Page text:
For patients with acute respiratory failure there may be advantages to the avoidance of invasive mechanical ventilation, i.e., ventilation via endotracheal intubation. Indeed, soon after the introduction of invasive mechanical ventilation many complications of positive pressure ventilation were identified (1,2). Some are directly related to the intubation procedure, such as cardiac arrest following endotracheal intubation, and laryngeal or tracheal injury leading to long-term sequelae. Others are related to the fact that the endotracheal tube adversely affects pulmonary host defenses (e.g., cough, mucociliary transport) setting the stage for ventilator-associated pneumonia, that carries its own risk of morbidity and mortality (3). Invasive mechanical ventilation generally requires sedation, which itself is often a cause of prolonged weaning and prolonged mechanical ventilation.
These major safety considerations prompted the development of non-invasive methods for delivering respiratory support without the need for intubation. Convincing evidence that non-invasive ventilation (NIV) diminishes the risk of infectious complications has been obtained from randomized controlled trials and Meta-analyses, as well as from large cohort studies and case-control studies, which have demonstrated substantial decreases in all categories of nosocomial infection (3-7). With NIV, sedation is usually not required or, if necessary, it is administered at low doses (6). By averting airway intubation, non-invasive methods of respiratory support leaves the upper airway intact, preserves airway defenses, and allows patients to eat, vocalize normally, and clear secretions more effectively.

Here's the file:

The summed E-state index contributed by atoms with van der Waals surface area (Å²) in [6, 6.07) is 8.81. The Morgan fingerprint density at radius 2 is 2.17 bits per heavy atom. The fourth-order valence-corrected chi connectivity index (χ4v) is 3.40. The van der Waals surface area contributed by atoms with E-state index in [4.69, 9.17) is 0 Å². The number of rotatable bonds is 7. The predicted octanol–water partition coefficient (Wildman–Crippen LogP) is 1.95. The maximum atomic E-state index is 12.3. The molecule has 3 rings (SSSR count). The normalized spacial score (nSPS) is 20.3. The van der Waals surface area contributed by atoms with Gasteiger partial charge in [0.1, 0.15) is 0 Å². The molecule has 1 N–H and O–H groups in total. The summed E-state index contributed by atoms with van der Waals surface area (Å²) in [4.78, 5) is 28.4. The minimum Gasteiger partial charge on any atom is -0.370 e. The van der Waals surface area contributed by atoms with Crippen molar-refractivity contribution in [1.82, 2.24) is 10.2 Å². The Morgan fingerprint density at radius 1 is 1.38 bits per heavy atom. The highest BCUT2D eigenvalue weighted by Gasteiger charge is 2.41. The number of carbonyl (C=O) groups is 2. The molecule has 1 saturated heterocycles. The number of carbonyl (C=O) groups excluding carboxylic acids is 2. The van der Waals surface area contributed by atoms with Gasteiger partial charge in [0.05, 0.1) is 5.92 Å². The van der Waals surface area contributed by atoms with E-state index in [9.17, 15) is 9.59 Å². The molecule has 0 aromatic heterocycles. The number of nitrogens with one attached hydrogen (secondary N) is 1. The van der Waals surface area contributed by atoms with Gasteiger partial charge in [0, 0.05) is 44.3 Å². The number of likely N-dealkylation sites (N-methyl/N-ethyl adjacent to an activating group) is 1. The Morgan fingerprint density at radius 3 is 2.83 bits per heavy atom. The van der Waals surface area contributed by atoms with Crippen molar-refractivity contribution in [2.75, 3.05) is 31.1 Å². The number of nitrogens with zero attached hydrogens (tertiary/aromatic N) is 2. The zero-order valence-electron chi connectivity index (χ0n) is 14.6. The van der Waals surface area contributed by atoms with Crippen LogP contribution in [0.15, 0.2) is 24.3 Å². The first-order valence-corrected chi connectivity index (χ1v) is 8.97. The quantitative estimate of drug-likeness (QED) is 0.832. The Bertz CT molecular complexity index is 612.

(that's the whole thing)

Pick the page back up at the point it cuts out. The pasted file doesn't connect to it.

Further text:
Strengthening the rationale for the use of non-invasive respiratory support is evidence that has accumulated over the past decade that NIV lowers morbidity and mortality rates of selected patients with acute respiratory failure and may shorten hospital length of stay (8), thus reducing costs. NIV is now considered the ventilatory mode of choice in acute respiratory failure due to chronic obstructive pulmonary disease (COPD) exacerbations (9-11), acute cardiogenic pulmonary edema (12,13), and hypoxemic failure in immunocompromised patients (6,14), and for facilitating extubation in patients with COPD who fail spontaneous breathing trials (15). NIV use in these conditions is underpinned by a sound physiologic rationale—in COPD, NIV can address several of the major abnormalities in respiratory mechanics, allowing the patient to generate larger tidal volumes with less effort; in cardiogenic pulmonary edema, NIV decreases left ventricular afterload, and reduces left and right ventricular preload. By contrast, the beneficial effects of NIV remain unclear in patients with de novo acute hypoxemic respiratory failure, that is, non-hypercapnic patients having acute respiratory failure in the absence of a cardiac origin or underlying chronic pulmonary disease. NIV is more likely to fail in hypoxemic patients (16), and NIV failure could be associated with increased mortality (17). In unselected patients admitted to ICUs for acute hypoxemic respiratory failure, the rate of intubation is particularly high, reaching 60% (17,18), and their in-ICU mortality after intubation may exceed 60% (17,18). Thus, NIV may improve outcome of patients who succeed in NIV by avoiding intubation, but may worsen outcome by delaying intubation in those having failed NIV.